As the intensifying yearn for yield by investors increasingly bumps up against “the uncomfortable truth” of declining interest rates amidst soaring fiscal deficits and bulging debt loads, KKR’s Global Macro, Balance Sheet, and Risk Analytics team has analyzed what yield-oriented investors, especially those with large swaths of exposure to Fixed Income and Real Assets, can do to outperform without taking on undue risks in this environment. Our suggestion is to own more cash flowing assets linked to nominal GDP, build more flexibility across mandates, and shorten duration where appropriate. Importantly, despite our view that inflation will remain low in the medium-term, we respect that the ‘Authorities’ are trying shrink existing debt loads by holding nominal interest rates below nominal GDP. As such, we believe strongly that an overweight to modestly leveraged Infrastructure and certain Real Estate investments with yield is prudent to add some ballast to one’s portfolio. >more


China and the Global Economy

UBS

TAKING THE LEAD: HOW CHINA IS DRIVING THE GLOBAL ECONOMY AND CREATING OPPORTUNITIES

In a year when the US economy accelerated, it is worth bearing in mind that it is still China that drove the world economy, delivering an estimated 25%+ of total global growth during 2018. That is a reality that we'll have to get used to, with a range of estimates forecasting that China will eventually overtake the US as the largest and most influential economy in the world within the next ten years. But as we move into 2019, near-term challenges, like trade tensions, debt and the sustainability of reforms, dominate the outlook. We don't underestimate the importance or scale of these challenges, but we feel that – properly managed – China still has undoubted potential to grow sustainably over the longer term. >more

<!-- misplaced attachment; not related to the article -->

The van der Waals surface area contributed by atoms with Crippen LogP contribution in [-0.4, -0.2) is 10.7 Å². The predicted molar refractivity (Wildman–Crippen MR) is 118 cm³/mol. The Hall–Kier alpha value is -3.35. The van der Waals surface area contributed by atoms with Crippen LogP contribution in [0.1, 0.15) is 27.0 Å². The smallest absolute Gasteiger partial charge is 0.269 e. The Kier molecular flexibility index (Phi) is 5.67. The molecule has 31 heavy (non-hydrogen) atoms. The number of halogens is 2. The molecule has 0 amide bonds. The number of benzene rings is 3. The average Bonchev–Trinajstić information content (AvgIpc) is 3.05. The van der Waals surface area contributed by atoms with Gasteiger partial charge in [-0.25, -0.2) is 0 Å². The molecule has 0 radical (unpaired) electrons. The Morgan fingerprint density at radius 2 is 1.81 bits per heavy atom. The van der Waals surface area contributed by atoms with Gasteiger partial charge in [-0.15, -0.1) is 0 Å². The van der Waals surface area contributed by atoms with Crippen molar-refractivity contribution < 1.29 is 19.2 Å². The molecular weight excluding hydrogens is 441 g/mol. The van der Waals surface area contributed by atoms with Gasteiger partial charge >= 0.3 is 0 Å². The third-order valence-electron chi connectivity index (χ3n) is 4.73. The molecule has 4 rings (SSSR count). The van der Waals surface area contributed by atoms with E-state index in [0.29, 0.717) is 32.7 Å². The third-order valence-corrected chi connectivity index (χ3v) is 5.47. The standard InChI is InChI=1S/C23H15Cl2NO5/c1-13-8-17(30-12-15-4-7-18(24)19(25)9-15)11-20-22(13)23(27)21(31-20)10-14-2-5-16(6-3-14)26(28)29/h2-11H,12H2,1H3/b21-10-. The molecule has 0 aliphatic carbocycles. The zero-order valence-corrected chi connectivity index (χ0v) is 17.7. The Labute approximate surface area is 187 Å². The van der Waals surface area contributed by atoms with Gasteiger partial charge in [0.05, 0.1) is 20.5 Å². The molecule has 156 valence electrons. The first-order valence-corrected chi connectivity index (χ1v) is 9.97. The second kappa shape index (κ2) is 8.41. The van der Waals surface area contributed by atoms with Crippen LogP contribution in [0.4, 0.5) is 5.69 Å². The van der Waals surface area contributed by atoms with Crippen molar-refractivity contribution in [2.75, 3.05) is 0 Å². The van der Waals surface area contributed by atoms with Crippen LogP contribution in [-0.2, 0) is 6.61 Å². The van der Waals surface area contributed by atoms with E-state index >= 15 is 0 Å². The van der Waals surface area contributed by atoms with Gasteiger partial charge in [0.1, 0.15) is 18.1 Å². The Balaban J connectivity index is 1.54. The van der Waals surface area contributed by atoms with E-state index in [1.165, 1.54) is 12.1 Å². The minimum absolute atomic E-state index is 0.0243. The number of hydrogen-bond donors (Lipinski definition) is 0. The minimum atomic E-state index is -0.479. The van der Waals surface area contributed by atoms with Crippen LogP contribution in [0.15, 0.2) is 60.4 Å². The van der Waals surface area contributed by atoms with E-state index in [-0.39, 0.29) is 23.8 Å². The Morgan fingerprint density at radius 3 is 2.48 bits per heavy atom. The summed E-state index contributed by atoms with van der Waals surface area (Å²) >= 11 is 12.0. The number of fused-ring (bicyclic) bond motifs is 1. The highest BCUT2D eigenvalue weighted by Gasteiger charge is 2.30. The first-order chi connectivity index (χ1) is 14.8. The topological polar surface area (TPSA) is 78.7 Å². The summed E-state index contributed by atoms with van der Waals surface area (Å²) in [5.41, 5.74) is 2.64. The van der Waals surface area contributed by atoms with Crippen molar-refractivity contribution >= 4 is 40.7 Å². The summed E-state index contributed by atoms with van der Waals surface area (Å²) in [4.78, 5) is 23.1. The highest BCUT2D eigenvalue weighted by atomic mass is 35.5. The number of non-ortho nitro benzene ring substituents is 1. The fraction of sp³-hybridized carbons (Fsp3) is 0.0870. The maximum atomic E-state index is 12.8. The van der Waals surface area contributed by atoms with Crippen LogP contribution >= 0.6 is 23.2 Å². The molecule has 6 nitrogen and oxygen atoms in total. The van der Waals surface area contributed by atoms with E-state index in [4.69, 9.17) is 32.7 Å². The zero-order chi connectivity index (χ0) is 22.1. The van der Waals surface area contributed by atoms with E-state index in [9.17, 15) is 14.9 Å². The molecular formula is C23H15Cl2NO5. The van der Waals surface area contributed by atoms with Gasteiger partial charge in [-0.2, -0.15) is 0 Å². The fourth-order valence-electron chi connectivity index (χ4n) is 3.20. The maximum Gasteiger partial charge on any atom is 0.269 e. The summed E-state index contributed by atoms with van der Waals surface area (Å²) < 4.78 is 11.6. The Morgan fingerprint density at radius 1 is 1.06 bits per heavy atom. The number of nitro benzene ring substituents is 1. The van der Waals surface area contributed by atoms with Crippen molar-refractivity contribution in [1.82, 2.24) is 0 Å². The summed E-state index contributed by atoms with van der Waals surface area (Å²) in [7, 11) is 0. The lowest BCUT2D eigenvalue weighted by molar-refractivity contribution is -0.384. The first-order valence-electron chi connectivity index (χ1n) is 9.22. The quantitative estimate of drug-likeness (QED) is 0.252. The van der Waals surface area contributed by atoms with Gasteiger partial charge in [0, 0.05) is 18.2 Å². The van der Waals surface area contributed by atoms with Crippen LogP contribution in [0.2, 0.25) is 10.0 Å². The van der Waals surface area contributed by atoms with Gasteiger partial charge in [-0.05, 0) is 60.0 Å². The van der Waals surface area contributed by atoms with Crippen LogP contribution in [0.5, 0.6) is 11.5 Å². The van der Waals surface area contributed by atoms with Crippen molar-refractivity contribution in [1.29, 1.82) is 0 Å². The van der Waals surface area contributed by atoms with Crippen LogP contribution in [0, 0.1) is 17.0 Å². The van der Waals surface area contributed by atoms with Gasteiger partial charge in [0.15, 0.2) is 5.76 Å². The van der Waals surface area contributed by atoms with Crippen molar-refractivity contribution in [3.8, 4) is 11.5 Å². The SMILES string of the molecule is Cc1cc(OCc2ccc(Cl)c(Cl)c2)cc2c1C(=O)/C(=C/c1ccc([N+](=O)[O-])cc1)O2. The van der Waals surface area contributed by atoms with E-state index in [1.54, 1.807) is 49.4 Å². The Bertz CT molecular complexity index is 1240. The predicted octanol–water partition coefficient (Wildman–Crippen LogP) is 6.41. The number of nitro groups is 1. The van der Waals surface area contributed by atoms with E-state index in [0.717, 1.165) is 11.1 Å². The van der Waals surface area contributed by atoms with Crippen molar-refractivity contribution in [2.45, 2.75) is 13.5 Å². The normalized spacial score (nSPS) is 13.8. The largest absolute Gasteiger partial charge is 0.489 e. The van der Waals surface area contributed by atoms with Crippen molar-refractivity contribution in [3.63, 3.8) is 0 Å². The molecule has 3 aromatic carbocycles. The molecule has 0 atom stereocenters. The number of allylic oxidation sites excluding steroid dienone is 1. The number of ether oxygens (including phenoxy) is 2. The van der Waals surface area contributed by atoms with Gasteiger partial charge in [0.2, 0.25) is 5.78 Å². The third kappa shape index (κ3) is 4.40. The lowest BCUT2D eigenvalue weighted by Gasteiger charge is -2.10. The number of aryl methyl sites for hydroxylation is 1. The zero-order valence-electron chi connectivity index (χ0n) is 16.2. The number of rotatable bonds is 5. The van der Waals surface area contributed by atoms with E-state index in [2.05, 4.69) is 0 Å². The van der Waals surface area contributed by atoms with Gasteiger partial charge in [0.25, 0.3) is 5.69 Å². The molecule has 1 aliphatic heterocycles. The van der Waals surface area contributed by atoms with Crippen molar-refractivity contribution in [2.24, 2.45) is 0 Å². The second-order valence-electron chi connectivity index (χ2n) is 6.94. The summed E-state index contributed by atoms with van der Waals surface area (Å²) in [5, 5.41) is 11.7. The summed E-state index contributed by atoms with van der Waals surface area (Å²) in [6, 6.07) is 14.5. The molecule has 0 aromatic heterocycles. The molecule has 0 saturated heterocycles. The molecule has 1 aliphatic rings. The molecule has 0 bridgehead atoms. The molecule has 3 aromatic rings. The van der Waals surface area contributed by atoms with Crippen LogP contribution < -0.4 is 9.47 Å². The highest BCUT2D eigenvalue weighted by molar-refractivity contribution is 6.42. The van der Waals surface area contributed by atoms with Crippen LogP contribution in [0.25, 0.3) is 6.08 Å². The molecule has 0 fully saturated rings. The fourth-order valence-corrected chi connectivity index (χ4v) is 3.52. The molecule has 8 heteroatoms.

BIS March 2019

Bank for International Settlements

BIS QUARTERLY REVIEW: MARCH 2019

The period under review started just the way the last one ended. In the second half of December, the risk-off phase persisted. Led by the US markets, stock prices worldwide continued to decline, volatility to rise, credit spreads to widen, sovereign bond yields to soften, term premia to fall and market-implied inflation expectations to dip. Volumes in the leveraged loan market and issuance of high-yield bonds slowed to a trickle; and withdrawals from mutual funds added to the surge in corporate spreads. >more


Brexit and German Economy

Deloitte

BREXIT BRIEFING

In the current issue of "Brexit and the German Economy: Risks, Expectations and Strategies of Companies", we analyse the perspective of German companies on the consequences of Brexit and the Brexit process in cooperation with the Federation of German Industries (BDI). The focus here is on companies' assessments of the Brexit negotiations, the consequences, risks and opportunities of the Brexit for Germany as a business location and for the companies themselves, as well as the political consequences. >more


Global Risks 2019

World Economic Forum

THE GLOBAL RISKS REPORT 2019

The report presents the results of our latest Global Risks Perception Survey, in which nearly 1,000 decision-makers from the public sector, private sector, academia and civil society assess the risks facing the world. Nine out of 10 respondents expect worsening economic and political confrontations between major powers this year. Over a ten-year horizon, extreme weather and climate-change policy failures are seen as the gravest threats. >more